Improving your technique alone may improve your speed quite a bit at first, but in order to see long-term improvement, you need a good workout plan. Workouts should be fun and should focus on a variety of key areas. Some coaches recommend a rotation, switching between technique, sprinting, distance and interval training. It's also best to train with a wide range of strokes, which will recruit more of your body's muscles, improving your overall strength as a swimmer.
As with any training, you should begin your water workouts with a warm-up swim and end with a cool-down swim. Usually 200 to 500 meters each, depending on your workout that day.
Technique-focused workouts entail a mix of long, medium and short sessions, and alternate a variety of stroke or kick exercises in succession. Generally, plans rotate between freestyle and the butterfly, backstroke and breaststroke. During kick exercises, try switching from using a kickboard to not using a kickboard and back again.
Sprint workouts, conversely, are all about short and medium-length swims. Speeds change during each heat; the first run might alternate between slow and medium, the second between medium and fast and so on. During the fastest laps, the ratio of sprints to fast strokes should be about 3:1, with a brief rest between the fast laps and the full-on sprints.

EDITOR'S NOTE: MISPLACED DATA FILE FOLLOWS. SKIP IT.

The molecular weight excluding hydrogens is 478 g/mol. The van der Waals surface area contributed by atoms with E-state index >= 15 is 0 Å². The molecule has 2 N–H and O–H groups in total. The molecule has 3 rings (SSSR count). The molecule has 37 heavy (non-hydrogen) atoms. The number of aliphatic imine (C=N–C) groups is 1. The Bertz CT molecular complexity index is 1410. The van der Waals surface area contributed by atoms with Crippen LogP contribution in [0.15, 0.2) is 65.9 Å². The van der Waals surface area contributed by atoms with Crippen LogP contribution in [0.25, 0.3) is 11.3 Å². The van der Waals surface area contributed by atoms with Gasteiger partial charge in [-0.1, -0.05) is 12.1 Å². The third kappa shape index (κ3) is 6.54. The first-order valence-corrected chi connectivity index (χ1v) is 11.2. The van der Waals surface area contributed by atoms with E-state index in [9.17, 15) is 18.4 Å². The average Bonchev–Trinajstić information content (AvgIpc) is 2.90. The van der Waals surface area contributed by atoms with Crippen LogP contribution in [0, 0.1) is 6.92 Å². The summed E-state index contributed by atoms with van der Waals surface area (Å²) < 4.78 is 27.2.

Distance workouts usually use a forward crawl (freestyle) stroke. Sometimes, swimmers will kick with a board and fins during the kick sections of the workout, then switch to a pull buoy and paddles for the pull sections. These allow the swimmer to focus on particular areas he or she wishes to strengthen. If endurance is your goal, cross-training (running and biking) can also improve your conditioning while helping to prevent injuries stemming from too much swimming.
Interval training shares much in common with sprint training, but each set switches more frequently between speeds. For example, if a sprint set alternates between medium and fast in a sprint workout, an interval set might switch between slow and fast.
Many swimmers, especially triathletes, feel that they have to put thousands of yards behind them daily or risk losing their conditioning. Although this can be useful in certain cases, the lack of recovery time can also leave you fatigued and prone to injury. You might get more bang for your buck by improving your cardiovascular efficiency: Instead of swimming slowly for long distances, swim shorter, faster sessions with shorter breaks. This can help you meet your speed goals.
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